I asked myself this question while writing the book, and I still don’t have a good answer. I think a lot plays into this debate: cultural factors, socioeconomic prejudices, racism, sexism. Sometimes I think it’s a direct result of what liberal feminism achieved in the past few decades, and at other times, I’m tempted to blame a few select parenting experts for fueling the fire. But I think the breast/bottle issue is in many ways more complex than the stay-at-home versus working mother battle, because it revolves around breasts. Breasts serve a dual purpose in our society—they are functional, but they are also sexual. Some have argued that we need to de-sexualize the breast, and while I agree that might solve the very real problem of women being harassed for breastfeeding in public, I don’t think it’s fair or realistic. It is not our place to tell a woman what a body part should mean to her. Some women may have extremely powerful associations with their breasts as sexual objects, and some may have had the ability to choose in this regard ripped away from them; even if a woman wants to see her breasts as functional, past sexual abuse might make that an impossibility. Further, breastfeeding is a physical act, meaning that we are reliant on our bodies to cooperate with our desire to nurse. This can be difficult in a world where we’ve become increasingly disconnected from our physical selves, and where environmental threats affect how our bodies operate. There are just so many factors that complicate the discourse, and unfortunately it gets oversimplified into “good mommy/bad mommy.”
Q: What impact has the popularity of the internet had on the infant feeding discourse?
Many women tell me that the only place they were confronted with real animosity towards formula feeding was in online chat rooms or Facebook. It’s easy to brush this off, because who cares what random strangers on the internet think about you?
What we’re forgetting is that for many new parents, the internet is the only source of community, the only real social outlet. So many of us live far away from family, and may not have local support systems intact to help us through the tough first months of parenthood. Instead, we turn to Facebook groups and online forums like BabyCenter and The Bump, attempting to find our “tribe” via a keyboard and WiFi connection.
Additionally, most parents in my generation rely more on Google than their OBGYNs or pediatricians—especially in the case of breastfeeding and birth, where we’ve been warned that the medical community is at best ignorant, and at worst, perpetuators of unnecessary C-sections and mandatory formula feeding. Thus, the internet becomes a breastfeeding mom’s best go-to for support and advice. While some of the breastfeeding sites can be incredible resources, no one can diagnose real breastfeeding problems by reading someone’s frantic midnight forum posting. Worse, many official-sounding advocacy sites spread misinformation that tends to be repeated as fact.
I don’t buy the argument that what is said online is any less powerful than what is said to someone’s face. Social media is still social, and we are social animals. There’s so much talk about the dangers kids face on the web, and yet no one will acknowledge that parents are easy prey for a different type of online predator—the type desperately trying to justify his or her own parenting by diminishing others’.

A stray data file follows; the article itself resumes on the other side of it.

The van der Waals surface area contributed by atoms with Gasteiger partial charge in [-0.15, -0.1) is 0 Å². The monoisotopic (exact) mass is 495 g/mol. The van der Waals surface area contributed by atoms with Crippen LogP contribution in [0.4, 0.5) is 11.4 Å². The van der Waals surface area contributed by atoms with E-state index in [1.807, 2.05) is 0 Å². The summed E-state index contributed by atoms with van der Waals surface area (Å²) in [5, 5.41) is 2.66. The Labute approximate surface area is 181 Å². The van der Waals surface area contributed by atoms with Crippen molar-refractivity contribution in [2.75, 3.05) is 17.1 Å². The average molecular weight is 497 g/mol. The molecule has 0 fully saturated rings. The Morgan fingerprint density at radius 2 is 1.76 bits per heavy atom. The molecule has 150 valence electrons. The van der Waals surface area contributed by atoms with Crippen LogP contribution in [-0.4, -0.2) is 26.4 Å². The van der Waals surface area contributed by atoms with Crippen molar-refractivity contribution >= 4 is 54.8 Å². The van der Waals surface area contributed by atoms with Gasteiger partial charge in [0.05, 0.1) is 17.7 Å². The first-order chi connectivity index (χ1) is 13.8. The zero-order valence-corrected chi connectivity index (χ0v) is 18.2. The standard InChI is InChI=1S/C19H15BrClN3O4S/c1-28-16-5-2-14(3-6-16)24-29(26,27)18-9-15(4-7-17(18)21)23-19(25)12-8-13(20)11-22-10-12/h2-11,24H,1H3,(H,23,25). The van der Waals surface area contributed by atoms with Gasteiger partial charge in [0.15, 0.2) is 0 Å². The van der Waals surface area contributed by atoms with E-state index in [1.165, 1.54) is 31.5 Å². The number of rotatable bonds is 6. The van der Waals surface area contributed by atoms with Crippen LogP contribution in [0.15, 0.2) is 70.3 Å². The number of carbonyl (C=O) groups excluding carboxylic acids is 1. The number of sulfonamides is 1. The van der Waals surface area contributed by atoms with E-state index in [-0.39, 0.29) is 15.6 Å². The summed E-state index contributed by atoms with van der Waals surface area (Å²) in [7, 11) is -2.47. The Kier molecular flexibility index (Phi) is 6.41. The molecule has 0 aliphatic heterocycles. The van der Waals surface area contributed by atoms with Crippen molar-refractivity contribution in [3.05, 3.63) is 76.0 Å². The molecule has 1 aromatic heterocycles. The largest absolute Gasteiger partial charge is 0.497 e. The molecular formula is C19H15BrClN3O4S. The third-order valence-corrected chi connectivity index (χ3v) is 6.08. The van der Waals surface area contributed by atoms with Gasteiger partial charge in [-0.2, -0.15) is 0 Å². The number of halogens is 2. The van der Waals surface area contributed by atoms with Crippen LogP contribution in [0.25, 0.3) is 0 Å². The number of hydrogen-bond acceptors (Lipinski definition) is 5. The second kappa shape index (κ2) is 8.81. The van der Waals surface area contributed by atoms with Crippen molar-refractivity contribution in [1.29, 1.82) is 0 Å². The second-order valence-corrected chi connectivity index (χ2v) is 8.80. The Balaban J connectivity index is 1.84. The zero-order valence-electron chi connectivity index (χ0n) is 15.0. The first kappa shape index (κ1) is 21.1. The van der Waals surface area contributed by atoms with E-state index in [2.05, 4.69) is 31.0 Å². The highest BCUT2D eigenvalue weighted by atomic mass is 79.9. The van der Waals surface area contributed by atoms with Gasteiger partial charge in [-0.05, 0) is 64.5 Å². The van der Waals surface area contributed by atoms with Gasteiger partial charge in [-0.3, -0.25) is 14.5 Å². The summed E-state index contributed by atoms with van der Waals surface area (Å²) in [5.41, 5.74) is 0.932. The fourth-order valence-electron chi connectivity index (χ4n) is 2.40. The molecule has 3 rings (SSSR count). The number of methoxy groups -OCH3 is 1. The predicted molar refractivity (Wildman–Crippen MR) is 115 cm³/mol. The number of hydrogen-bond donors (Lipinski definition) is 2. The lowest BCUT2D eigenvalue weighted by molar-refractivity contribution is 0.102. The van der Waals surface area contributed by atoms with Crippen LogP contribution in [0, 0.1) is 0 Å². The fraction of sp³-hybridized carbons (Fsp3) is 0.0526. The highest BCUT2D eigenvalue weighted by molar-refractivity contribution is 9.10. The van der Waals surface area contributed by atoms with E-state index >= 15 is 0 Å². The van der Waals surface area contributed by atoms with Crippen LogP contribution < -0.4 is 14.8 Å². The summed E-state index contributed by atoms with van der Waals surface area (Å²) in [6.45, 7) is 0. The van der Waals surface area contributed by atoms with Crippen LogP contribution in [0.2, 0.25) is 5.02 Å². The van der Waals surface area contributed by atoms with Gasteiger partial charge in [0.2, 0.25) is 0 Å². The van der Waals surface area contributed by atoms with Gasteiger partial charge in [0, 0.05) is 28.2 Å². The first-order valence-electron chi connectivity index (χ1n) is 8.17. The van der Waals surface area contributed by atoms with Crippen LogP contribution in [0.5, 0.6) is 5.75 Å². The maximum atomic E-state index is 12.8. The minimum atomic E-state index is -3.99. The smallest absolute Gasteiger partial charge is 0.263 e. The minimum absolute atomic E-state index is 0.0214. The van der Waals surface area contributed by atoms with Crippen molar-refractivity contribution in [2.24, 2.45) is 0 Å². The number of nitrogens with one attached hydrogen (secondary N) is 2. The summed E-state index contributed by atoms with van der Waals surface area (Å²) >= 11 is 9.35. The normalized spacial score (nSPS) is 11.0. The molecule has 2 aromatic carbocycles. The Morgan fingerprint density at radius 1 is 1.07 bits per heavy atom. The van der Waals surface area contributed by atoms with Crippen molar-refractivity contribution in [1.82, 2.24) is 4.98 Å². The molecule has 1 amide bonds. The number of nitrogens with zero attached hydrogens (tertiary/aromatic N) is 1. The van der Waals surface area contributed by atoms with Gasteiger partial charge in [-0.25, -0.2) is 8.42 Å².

It’s difficult to discuss this without getting into uncomfortable territory because infant feeding has very different meanings and applications depending on socioeconomic status. And it’s for that very reason, I think, that breastfeeding advocacy is missing the mark. The parents who are heeding the warnings about formula feeding are the same folks who are able to take time off work, who have access to good medical care, and who are typically doing whatever it takes to raise healthy babies. These are the same parents who will incur the smallest risks with formula feeding, for a long list of reasons that were outlined by the scholar Joan Wolf in her book, “Is Breast Best.” I argue that these same parents are experiencing the greatest backlash if they cannot or do not breastfeed. So what exactly are we trying to do, here? Without a doubt, these parents have heard the ominous warnings; when they fail to meet breastfeeding recommendations, they feel tremendously guilty, sad, and/or angry. To me, this means that the message has been heard, loud and clear because these emotions come out of fear and the desire to do the best for your kids. I think it’s rather obvious that the scare tactics aren’t helping anyone breastfeed, and instead, they are causing a sort of breastfeeding backlash, or rather a breastfeeding pressure backlash.
I believe we should focus our efforts on the women who want to breastfeed, for however long; use our time, energy and resources to provide free in-home lactation counseling, better research into common breastfeeding problems, and support for working moms. I’d also encourage care providers and peer counselors to stop seeing formula as the enemy, because women who want to combo feed (breastfeeding with formula supplementation) are often discouraged from doing so by lactation professionals, and end up exclusively formula feeding as a result. This is a real shame, because these women probably could have enjoyed the breastfeeding relationship they craved had they been given permission and assistance combining infant feeding methods in a way that worked for their individual circumstances. And it’s also counterproductive from an advocacy standpoint: if the end goal is to have a more breastfeeding-friendly culture, isn’t having a woman happily breastfeeding part-time a positive outcome?